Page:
Medair (https://us.medair.org) and other humanitarian NGOs also follow the same basic framework as development NGOs, but in unpredictable and volatile crisis contexts and generally on a much shorter time frame. Thus, humanitarian work involves doing more things for people and giving things to them. However, even in a refugee camp, NGOs strive to build the capacity of the people whom they’re serving.
The humanitarian sector has developed the core humanitarian standard (CHS) which codiﬁes the commitments to improve the quality and effectiveness of assistance. These are to: provide assistance appropriate to the need; provide assistance at the right time; avoid negative effects and build capacity; inform people of their rights and our plans and involve them in decisions; welcome and respond well to complaints; coordinate with others providing aid; learn and improve over time; treat employees fairly, ensure they are competent and manage them well; and manage resources effectively, efﬁciently and ethically.
The CHS guides a humanitarian NGO (most also applies to development NGOs) to be accountable to the people and communities affected by crisis for whom it serves. In humanitarian work, we see the same similarities to lean noted above.
In an example, Medair South Sudan focuses on child mal-nutrition. In a possible crisis, we assess the level of malnutrition of children under age 5 and pregnant and lactating women. If the levels are above emergency thresholds and no others can respond, we establish a feeding center and encourage communities to bring underweight children. We measure them and admit severely or moderately malnourished children.
We also test children for and treat malaria, diarrhea and vomiting and acute respiratory infections, common conditions that may cause or are aggravated by malnutrition. We treat them and assess their progress regularly. A severely malnourished child may receive up to six months of supplementary food before being discharged.
Medair follows internationally recognized standards of diagnosis and treatment. Its holistic approach combines supplementary food for malnourished children younger than 5 and nursing and expectant mothers with interventions designed to prevent malnutrition, such as primary healthcare, access to water and sanitation, and lessons on how to better care for young children. When possible, we work with and build the capacity of local clinics.
While our primary goal is to save lives, we always try to promote sustainable changes that will prevent future malnutrition crises. Both during and after each project, we measure and analyze how things are going and our impact so we can learn, adjust and improve.
Challenges of humanitarian and development work
When Toyota decides where to build a new assembly plant, it places great value on having a good transportation network and supply chain infrastructure, an educated and available workforce, and favorable government policies and laws.
When a development NGO decides which community to help, it generally looks for exactly the opposite. The poorest people live in hard-to-reach places with poor infrastructure and high levels of corruption. They have little formal education and spend most of their time trying to provide food for themselves and their families. Government policies and laws and how they are or are not implemented often hinder the poor and efforts to help them.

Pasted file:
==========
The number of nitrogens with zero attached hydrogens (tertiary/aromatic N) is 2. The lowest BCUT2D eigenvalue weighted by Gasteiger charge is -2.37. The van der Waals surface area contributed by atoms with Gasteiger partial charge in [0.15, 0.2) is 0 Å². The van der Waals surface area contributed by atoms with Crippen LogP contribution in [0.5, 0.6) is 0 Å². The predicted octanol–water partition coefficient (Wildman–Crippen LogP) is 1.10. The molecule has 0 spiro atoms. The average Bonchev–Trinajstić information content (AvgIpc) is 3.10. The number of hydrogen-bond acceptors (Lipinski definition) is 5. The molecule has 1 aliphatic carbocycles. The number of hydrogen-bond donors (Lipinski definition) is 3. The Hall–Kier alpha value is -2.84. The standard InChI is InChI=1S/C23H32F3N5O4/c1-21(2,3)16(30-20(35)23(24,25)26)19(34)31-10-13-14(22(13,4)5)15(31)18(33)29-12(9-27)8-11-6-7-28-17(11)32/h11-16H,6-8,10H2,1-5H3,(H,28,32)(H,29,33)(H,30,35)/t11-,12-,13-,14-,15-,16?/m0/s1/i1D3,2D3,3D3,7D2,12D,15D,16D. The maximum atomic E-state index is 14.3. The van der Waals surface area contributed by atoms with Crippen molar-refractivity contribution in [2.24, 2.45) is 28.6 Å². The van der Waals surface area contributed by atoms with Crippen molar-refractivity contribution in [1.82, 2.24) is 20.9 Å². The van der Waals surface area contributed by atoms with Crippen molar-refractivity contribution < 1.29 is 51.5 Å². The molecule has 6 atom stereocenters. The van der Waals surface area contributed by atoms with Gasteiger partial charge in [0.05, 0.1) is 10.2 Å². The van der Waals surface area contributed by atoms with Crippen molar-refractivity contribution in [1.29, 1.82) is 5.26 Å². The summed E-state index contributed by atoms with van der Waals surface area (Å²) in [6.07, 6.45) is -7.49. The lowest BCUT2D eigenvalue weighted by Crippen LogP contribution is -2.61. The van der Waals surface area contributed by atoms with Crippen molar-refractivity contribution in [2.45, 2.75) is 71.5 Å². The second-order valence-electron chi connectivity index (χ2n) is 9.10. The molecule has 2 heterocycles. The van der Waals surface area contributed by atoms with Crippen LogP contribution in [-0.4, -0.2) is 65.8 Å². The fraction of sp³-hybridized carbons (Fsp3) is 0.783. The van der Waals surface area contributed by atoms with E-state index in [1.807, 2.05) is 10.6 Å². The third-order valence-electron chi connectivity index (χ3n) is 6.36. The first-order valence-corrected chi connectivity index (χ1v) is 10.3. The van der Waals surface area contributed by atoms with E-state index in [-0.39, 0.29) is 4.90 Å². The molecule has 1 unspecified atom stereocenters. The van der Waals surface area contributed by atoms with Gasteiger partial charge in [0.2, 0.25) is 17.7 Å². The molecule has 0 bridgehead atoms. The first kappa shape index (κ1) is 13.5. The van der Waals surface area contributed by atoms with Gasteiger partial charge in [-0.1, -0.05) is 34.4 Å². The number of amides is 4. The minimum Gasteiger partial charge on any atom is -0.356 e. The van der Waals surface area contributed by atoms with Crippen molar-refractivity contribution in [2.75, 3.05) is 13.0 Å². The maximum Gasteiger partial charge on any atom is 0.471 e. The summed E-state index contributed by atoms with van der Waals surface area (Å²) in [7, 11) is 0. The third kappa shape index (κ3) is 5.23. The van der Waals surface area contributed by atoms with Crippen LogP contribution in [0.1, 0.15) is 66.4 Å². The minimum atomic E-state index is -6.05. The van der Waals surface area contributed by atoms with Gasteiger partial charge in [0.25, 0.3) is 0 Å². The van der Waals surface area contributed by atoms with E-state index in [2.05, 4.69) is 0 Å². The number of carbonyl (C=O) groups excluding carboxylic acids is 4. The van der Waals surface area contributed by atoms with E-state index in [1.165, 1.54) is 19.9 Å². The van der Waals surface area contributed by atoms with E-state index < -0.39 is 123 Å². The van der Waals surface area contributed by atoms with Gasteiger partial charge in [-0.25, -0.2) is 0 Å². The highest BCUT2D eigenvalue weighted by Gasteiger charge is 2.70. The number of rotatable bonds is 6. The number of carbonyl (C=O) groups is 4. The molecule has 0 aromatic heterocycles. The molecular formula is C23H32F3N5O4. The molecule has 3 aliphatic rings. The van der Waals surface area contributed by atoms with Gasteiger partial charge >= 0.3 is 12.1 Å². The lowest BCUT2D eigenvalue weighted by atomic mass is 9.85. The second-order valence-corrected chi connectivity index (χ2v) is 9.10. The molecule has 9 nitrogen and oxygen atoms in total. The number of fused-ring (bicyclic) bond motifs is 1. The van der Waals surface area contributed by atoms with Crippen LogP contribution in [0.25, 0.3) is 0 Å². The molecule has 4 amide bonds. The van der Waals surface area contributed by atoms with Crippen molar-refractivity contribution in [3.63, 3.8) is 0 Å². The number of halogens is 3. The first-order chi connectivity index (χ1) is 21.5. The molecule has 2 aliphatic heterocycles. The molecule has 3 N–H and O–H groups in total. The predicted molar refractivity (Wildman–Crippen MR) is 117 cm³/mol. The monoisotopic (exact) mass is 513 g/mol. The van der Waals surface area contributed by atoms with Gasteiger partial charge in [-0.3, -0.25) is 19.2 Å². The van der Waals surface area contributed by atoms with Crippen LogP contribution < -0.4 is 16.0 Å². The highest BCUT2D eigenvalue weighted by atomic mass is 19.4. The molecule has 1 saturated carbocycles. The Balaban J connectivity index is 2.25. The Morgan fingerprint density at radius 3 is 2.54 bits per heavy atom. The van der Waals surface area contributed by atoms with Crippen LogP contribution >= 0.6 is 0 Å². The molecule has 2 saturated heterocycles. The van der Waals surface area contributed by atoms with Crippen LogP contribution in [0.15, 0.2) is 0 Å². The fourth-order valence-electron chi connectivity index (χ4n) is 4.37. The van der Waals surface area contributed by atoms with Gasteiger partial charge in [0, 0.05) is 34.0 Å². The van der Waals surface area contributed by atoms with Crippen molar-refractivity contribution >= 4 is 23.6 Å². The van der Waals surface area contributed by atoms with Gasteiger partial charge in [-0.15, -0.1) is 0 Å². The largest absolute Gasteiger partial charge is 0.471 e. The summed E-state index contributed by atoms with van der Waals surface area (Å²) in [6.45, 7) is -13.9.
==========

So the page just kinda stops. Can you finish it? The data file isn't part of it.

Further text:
In short, development work happens in very challenging contexts that place great demands on the people doing the work and on the processes and systems they use. In humanitarian contexts, additional challenges include unpredictability, instability, violence, acute suffering, destruction, lawlessness and inaccessibility.
Yes, most private sector companies have many challenges and face stiff competition. But humanitarian and development NGOs face challenges that are bigger, more frequent and more chaotic than companies encounter in their optimally located ofﬁces and factories. Therefore, the need for lean Six Sigma and other ISE thinking and tools in humanitarian and development work is even greater, both because of the greater challenges and the greater mission: saving and improving the lives of the world’s poorest and most vulnerable people.
Genesis of a process excellence vision
After I joined World Vision, I saw a great need for improved processes. Based on what I was learning about transformational development, I developed a vision for process excellence that seamlessly integrated key elements of lean, Six Sigma and transformational development. I wanted to present lean Six Sigma to my colleagues in a way that connected with the thinking and working that were part of their DNA and would motivate them to improve how they work to have greater impact.
I knew corporate world priorities of effectiveness and efﬁciency were also important for an NGO, but not the whole story. Transformational development showed me that a frame-work for thinking about work needs to encompass more. I saw the importance of being ﬂexible and appropriate to context, in both lean and development work. I next tried to integrate ideas that were increasingly recognized in the lean world about people and the need to build the capacity of those one works with and to empower them to be agents of their own transformation rather than tell them what to do.
Finally, I wanted to convey the central role of continuous improvement in all of these areas. Out of this emerged the ﬁve attributes of process excellence: effective, efﬁcient, appropriate, empowering and continuously improving. (See Figure 3.)
Process excellence provided a common long-term goal and direction for process improvement. It showed everyone what both great and better look like in a way that naturally resonated with how they thought about transformation. Furthermore, process excellence applies equally well to internal support processes such as recruitment, procurement and payment, and to the customer-facing, value-adding processes of partnering with beneﬁciaries to help them out of poverty or bring them relief.
One sentence deﬁnes each of the ﬁve attributes of process excellence and another describes each of its three elements. They seamlessly integrate the most important concepts and practices of lean and Six Sigma with those of transformational development.
- Processes are reliable, timely and enable transformation.
- Reliable: They consistently and safely deliver quality, valued outputs and results.
- Timely: They ﬂow smoothly (minimum hand-offs, de-lays, rework) to provide output when it is needed.
- Transformation: They contribute to or facilitate contribution to “Life in all its fullness.”